Have a great day!

      • BBould says:

        Freeman Dyson: That’s sort of what I would call part of the propaganda — to take for granted that any change is bad.

        Found the above quote today.

  4. As an admitted non-scientist (and a graphically challenged one, at that) who stumbled onto this particular “battlefield” almost 5 years ago (approx. 10 days “BC” i.e. Before Climategate), the loud petulant voices and virtually incessant cries of the doom-mongers have always puzzled me.

    In one of his exceedingly rare outbursts of veracity, during a Science mag. interview, published in Jan. 2010, the IPCC Chair Rajendra Pachauri was asked:

    “Has all that has happened this winter dented the credibility of IPCC?”

    Pachauri’s response:

    “I don’t think the credibility of the IPCC can be dented. If the IPCC wasn’t there, why would anyone be worried about climate change?”

    The IPCC, of course, was a creation (i.e. child) of the UNEP and the WMO, neither of which were (as I discovered quite recently) – and, to the best of my knowledge, still are not – part of the UN’s charter.

    Consequently, there is no mention whatsoever of “the environment” or (the increasingly frequently heard mantra of) “sustainable development” in the UN Charter.

    This being the case, it seems to me that the UN stands guilty of having subverted billions of international funds in order to promote and perpetuate that in which it has absolutely no business meddling.

    Just imagine how much better off the poor nations of the world might be if the funds expended – on and by these illegitimate UN pseudo-mandates (and their almost countless off-spring) – had been directed towards ameliorating the poverty and poor health that still prevail in far too many countries of the so-called third-world.

    Instead of focusing on – for all intents and purposes – the virtually imperceptible “danger(s)” for which they’ve cooked up a claim (far too readily adopted by far too many money-hungry academic institutions who further this unconscionable subversion of limited funds by glomming on to this so-called “cause”) that we in the so-called first-world are to blame.

    • jimc says:

      Sounds like clearer thinking than some non-non-scientists I’ve read. The UN is a political organization. It becomes scientific only when the science can be subverted to its political purposes.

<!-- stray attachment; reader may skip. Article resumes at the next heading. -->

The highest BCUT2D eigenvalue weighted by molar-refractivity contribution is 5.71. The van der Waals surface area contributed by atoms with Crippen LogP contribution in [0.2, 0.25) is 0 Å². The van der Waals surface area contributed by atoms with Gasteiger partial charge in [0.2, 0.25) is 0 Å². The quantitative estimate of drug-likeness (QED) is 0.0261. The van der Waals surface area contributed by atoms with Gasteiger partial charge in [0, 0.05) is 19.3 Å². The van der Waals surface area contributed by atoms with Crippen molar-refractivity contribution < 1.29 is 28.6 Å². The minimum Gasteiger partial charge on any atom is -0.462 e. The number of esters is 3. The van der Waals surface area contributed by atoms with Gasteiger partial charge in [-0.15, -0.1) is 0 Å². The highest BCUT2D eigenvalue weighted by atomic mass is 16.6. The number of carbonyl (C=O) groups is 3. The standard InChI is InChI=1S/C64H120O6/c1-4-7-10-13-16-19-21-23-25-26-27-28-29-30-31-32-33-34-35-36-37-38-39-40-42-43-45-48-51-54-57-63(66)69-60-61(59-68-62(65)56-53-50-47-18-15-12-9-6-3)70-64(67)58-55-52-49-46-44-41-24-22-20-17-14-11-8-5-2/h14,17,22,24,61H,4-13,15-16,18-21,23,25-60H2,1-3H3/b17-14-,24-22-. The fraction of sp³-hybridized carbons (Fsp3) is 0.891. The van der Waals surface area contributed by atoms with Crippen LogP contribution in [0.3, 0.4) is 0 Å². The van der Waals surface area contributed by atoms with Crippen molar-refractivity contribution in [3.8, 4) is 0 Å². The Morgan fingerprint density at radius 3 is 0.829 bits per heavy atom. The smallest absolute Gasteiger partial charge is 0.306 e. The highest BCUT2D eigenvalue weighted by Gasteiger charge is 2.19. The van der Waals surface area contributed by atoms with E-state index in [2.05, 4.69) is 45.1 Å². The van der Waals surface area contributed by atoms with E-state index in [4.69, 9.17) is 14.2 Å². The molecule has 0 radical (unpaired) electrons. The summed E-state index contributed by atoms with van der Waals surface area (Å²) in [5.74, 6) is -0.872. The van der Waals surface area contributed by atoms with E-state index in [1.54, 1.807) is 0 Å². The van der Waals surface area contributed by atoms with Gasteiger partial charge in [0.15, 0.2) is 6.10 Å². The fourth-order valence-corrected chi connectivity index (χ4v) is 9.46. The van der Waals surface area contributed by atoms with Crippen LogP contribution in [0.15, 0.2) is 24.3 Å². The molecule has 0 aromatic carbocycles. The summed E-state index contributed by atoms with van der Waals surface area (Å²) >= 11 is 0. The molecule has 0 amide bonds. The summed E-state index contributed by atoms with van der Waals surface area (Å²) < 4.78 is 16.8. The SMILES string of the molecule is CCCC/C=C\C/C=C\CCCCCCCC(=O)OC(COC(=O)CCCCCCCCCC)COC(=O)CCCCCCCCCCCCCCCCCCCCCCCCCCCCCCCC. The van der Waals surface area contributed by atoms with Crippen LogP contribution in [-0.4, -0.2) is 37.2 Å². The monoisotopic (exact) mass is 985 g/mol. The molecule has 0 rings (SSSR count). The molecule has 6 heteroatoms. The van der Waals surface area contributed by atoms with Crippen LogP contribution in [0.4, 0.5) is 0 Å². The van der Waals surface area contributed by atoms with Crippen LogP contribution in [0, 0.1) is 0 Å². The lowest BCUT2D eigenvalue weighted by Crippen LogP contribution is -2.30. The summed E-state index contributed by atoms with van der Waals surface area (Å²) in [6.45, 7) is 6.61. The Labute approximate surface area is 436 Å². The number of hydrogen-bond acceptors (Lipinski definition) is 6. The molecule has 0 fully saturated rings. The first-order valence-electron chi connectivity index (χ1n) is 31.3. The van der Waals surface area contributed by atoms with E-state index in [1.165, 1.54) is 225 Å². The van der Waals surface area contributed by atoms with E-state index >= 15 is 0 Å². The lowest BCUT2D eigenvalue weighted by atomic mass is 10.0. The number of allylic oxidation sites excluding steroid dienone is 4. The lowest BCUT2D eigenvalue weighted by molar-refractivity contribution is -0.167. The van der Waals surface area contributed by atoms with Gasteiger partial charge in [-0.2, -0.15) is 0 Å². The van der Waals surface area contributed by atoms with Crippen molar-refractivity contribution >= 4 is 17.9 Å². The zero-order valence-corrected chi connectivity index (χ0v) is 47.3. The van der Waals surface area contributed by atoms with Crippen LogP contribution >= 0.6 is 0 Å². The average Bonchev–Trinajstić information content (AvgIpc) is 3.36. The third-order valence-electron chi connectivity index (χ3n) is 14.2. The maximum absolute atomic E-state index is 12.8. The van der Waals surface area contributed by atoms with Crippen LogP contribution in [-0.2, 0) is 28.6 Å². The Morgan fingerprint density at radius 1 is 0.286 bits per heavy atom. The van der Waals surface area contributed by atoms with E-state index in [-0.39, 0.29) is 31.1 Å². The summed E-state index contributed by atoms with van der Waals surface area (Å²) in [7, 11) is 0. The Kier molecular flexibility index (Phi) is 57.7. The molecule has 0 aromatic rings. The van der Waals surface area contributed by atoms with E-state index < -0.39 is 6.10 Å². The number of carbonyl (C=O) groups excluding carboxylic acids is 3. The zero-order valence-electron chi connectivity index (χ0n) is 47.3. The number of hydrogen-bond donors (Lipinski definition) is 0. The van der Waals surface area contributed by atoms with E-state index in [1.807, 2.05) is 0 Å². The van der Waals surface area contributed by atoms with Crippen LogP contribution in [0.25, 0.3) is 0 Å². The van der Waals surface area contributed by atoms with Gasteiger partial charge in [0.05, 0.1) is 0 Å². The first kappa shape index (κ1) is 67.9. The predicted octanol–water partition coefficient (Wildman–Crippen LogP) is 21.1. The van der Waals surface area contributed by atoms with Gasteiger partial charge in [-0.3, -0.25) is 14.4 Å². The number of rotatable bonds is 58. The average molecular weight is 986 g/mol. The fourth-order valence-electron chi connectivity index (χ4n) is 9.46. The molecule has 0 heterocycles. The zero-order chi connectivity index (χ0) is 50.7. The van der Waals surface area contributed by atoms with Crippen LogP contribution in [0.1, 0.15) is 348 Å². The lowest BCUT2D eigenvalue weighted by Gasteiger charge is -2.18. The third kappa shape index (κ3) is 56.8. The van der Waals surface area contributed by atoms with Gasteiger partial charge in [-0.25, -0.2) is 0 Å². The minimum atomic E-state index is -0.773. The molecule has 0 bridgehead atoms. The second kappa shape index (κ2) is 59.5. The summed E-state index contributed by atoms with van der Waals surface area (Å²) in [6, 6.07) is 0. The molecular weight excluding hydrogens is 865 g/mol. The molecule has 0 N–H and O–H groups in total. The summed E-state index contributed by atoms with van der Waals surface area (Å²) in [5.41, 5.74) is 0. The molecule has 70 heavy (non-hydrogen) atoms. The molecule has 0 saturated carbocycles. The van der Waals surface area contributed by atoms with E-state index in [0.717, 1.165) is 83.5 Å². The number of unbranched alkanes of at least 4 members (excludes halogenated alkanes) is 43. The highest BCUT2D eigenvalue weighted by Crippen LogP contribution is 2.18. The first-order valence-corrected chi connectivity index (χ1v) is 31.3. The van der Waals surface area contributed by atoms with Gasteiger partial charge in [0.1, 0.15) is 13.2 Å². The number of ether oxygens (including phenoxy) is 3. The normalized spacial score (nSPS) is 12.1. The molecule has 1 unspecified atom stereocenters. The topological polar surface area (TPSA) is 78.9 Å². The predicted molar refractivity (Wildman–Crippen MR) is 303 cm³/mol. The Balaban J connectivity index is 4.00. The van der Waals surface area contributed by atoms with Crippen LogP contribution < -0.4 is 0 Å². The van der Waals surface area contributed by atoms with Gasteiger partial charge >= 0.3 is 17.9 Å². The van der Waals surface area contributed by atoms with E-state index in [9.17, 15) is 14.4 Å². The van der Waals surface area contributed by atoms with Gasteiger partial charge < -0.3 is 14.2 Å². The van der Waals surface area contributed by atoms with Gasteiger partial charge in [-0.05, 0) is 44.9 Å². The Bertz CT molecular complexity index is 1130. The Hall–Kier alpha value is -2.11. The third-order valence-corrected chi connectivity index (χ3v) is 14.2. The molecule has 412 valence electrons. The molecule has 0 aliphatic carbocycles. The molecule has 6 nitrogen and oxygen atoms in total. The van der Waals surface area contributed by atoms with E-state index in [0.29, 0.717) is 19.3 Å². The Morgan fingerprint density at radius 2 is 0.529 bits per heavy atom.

5. Aaron S says:

    It is very difficult to compare modern measurements of climate to paleoclimate data. The dominant driver of climate change is obviously the orbital parameters but higher frequency climate change is not easily detected in proxy data because most high resolution proxies (for example lake varves or tree rings) are regional and most global proxies like ice core data or marine isotopes are time averaged and do not include such events. There is just not typically the resolution or breadth to compare to century scale events. So the recent warming could be an entirely normal event. I also agree mild warming is likely a good thing for humanity… but of course there are winners and losers.

  6. Norman says:

    Dr. Spencer,

    Your statement above in bold is very significant. Some say the media is the cause of climate alarmism but on NPR they always have some climatologist speaking. They actually seem dishonest in intent (which is sad). It is as if the only weather pattern that matters is a severe or unusual one. Now it is the California drought. In 2012 it was the Midwest drought.

    Using this resource:
    http://www.wunderground.com/history/airport/KOMA/2012/7/14/MonthlyHistory.html?req_city=NA&req_state=NA&req_statename=NA

    I looked at the weather in Omaha, Nebraska this year and 2012 to compare. No one is talking about the cool wet year in the midwest (with record crop yields). That is why the climate world seems so phony.

    Omaha in 2012 had 11 summer (June, July, August) days 100 or above and 44 days in the 90 degree range. But this summer (just two years apart) there were no summer days 100 F or above and only 18 days in the 90 F range.

    A more balanced view from climatologists would be nice but they do have to feed their families and put their kids through school and only alarmism will bring money in a budget tight research world.

  7. James Strom says:

    “Warming of the deep oceans, if it is even occurring, is only thousandths of a degree.”

    If we measure a change in the temperature of the oceans in the range of a thousandth of a degree, can we have any confidence that our results are accurate? Graphs of measured temperatures look to have changes two orders of magnitude larger than that simply as a result of changes in instrumentation. And the deep oceans are even more poorly sampled. It will be a long time before there is any empirical confirmation of such minor temperature trends in the deep oceans.

  8. Bill Edwards says:

    to clarify your point about decreasing ice in the North Polar region and increasing in Antarctica – the increase in Antarctic sea ice is believed to be related to increased melting of glacial ice forming a fresh water lens that can freeze at higher temperatures than salt water.

  9. Juha Kuusama says:

    > …would anyone have noticed “climate change”…